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Southampton supervisor's chief of staff departing to lead Stony Brook wastewater institute

Supervisor Anna Throne-Holst, left, and Chief of Staff

Supervisor Anna Throne-Holst, left, and Chief of Staff Jennifer Garvey discuss clean water in the town on July 8, 2013. Photo Credit: Joseph D. Sullivan

Southampton Town Supervisor Anna Throne-Holst's chief of staff will depart Town Hall this month to lead a Stony Brook University think tank aimed at solving Long Island's wastewater problems, the supervisor said Saturday.

Jennifer Garvey, a close aide to the supervisor for six years, will leave her post on Oct. 16 to become director of the New York State Center for Clean Water Technology, Throne-Holst said.

She and Garvey successfully lobbied the state last year for $3 million to launch the institute, which Throne-Holst said she envisioned as the "Silicon Valley of wastewater infrastructure."

Its scientists will be developing the next generation of on-site wastewater systems to replace the outdated septic systems cited as a major cause of water pollution in Suffolk County, Throne-Holst said.

"It will be the attraction for everyone working on wastewater technology worldwide," the supervisor said .

Garvey could not immediately be reached for comment Saturday.

Throne-Holst announced Garvey's departure at a Montauk forum hosted by the environmental group Concerned Citizens of Montauk. At the forum, East End residents and officials discussed the challenges posed by water pollution, sea-level rise and climate change.

Officials at the Montauk gathering, including Suffolk County Executive Steve Bellone and East Hampton Town Supervisor Larry Cantwell, stressed the need for new-age septic systems in Suffolk, where an estimated 70 percent of homes are not connected to sewers.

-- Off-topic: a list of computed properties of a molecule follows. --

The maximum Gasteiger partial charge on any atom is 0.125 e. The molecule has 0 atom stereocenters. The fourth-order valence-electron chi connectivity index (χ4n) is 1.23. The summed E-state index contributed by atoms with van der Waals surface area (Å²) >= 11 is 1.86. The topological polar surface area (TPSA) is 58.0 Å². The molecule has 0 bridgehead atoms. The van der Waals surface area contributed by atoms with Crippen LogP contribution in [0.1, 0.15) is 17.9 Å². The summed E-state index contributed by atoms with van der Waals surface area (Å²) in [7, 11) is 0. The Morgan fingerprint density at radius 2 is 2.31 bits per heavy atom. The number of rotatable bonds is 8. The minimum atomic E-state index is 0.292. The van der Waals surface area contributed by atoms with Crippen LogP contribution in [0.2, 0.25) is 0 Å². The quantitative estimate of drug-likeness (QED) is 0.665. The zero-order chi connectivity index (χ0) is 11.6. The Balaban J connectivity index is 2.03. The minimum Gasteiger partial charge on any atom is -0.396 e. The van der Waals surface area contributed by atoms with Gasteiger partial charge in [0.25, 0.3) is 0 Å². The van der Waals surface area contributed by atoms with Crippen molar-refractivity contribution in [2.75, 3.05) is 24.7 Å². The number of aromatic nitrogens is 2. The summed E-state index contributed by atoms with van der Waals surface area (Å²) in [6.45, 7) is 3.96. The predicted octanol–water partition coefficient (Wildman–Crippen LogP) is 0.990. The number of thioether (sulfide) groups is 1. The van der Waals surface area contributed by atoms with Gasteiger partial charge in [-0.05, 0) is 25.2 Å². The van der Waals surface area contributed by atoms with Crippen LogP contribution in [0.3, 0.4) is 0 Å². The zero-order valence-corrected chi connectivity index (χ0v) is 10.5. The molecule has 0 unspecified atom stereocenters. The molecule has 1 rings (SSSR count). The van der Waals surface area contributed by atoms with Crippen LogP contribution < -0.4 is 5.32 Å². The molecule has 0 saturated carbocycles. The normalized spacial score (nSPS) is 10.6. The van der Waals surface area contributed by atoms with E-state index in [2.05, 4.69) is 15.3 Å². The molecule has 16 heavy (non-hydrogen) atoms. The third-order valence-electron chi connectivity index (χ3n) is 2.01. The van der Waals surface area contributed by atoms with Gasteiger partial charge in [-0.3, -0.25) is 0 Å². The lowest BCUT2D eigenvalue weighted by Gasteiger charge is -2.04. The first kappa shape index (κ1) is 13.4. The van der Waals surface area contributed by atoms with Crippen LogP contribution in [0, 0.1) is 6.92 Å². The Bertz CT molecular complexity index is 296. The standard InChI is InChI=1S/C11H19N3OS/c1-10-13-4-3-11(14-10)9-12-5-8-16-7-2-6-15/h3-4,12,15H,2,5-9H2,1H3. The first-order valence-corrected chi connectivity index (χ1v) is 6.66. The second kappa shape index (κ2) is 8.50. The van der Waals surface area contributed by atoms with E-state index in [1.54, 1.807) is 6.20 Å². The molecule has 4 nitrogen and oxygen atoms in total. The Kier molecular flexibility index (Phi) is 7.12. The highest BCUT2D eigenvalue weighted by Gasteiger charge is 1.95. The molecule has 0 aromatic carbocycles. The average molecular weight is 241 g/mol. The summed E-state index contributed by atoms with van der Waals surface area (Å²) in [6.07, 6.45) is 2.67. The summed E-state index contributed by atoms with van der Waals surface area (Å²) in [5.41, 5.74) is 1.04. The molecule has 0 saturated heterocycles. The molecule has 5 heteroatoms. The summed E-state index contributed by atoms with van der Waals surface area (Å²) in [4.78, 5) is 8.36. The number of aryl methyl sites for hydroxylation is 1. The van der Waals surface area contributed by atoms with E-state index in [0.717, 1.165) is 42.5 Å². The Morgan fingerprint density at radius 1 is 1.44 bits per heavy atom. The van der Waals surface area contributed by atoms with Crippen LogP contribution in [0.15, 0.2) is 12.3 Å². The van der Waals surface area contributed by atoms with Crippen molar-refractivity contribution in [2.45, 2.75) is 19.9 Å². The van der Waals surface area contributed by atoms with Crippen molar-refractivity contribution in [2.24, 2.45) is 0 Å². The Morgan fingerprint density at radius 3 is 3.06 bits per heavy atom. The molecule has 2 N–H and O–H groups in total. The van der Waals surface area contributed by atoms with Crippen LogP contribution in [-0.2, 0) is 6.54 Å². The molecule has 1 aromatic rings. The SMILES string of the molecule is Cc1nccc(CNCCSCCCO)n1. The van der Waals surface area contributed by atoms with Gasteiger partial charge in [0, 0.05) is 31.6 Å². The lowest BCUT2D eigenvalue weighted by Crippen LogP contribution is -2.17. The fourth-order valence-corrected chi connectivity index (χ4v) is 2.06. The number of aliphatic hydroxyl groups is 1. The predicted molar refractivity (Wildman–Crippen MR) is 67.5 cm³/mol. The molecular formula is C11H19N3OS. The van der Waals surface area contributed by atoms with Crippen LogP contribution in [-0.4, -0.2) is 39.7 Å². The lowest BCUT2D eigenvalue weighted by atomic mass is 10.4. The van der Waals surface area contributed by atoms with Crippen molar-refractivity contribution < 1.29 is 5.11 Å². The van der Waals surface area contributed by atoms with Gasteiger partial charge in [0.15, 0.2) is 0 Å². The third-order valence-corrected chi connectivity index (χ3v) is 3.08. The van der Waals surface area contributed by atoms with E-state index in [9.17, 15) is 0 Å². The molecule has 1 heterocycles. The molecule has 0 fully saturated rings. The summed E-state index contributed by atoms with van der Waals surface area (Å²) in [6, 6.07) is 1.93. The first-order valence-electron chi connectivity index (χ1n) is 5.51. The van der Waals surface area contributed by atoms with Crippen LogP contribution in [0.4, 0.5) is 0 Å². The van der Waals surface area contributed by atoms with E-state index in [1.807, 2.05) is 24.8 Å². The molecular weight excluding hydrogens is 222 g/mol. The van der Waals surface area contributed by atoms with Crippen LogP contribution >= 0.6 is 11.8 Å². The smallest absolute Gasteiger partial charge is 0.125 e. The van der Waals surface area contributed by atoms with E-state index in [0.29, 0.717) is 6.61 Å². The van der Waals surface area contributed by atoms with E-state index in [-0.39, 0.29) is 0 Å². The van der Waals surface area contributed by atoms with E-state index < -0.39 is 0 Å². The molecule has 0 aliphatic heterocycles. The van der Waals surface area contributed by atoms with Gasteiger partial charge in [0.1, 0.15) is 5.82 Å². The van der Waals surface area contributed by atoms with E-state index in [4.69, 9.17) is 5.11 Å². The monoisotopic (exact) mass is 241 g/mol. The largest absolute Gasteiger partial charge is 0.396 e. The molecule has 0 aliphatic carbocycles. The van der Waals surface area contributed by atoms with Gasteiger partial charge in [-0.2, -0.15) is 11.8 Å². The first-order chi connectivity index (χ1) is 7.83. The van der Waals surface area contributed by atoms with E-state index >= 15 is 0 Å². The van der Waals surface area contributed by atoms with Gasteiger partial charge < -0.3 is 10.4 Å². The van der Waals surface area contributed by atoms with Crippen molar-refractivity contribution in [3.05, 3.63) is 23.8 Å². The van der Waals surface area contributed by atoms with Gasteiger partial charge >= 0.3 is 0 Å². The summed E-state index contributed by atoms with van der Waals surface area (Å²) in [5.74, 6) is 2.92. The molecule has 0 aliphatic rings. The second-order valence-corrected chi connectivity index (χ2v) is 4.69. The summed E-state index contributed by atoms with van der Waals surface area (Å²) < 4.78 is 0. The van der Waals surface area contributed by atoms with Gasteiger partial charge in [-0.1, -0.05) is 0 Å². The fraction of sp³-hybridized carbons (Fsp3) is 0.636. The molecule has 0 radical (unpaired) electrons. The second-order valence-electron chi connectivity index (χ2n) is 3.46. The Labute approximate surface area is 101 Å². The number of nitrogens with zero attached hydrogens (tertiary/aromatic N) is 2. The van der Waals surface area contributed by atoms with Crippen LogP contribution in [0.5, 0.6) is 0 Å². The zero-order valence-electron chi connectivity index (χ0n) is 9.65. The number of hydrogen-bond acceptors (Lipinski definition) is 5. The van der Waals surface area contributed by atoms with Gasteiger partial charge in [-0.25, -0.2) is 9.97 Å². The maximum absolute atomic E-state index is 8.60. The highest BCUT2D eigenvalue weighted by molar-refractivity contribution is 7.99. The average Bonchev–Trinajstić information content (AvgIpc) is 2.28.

"Water is everything to us in this region," Bellone said. "Literally, it's our quality of life, our heritage, our recreation, our economy. The water we drink is beneath our feet."

Scientists blame the proliferation of septic systems in Suffolk for leaking nitrogen into Long Island's waterways, feeding algal blooms that have grown more frequent over the past decade, and devastating marine ecosystems.

Officials say new-age septic systems could help stem the pollution on the East End, which lacks the population densities to justify the cost of sewers.

Gov. Andrew M. Cuomo's office, in a news release last year, said the Stony Brook center "will establish New York State as a global leader in this industry as this technology could help communities on Long Island, across the nation and around the world address this issue."

Throne-Holst said in an interview Saturday that the center also will study public policy and financing issues related to wastewater infrastructure. Technology developed there, she said, could be used in communities facing problems similar to Long Island's.

"All the built-out coastal regions of the world are dealing with this problem," she said. "And no one, as I like to say, has cracked the nut on it."

Throne-Holst herself is departing Town Hall at the end of the year to seek the Democratic nomination to run for Congress in 2016. She said she may serve on an advisory board for the institute.

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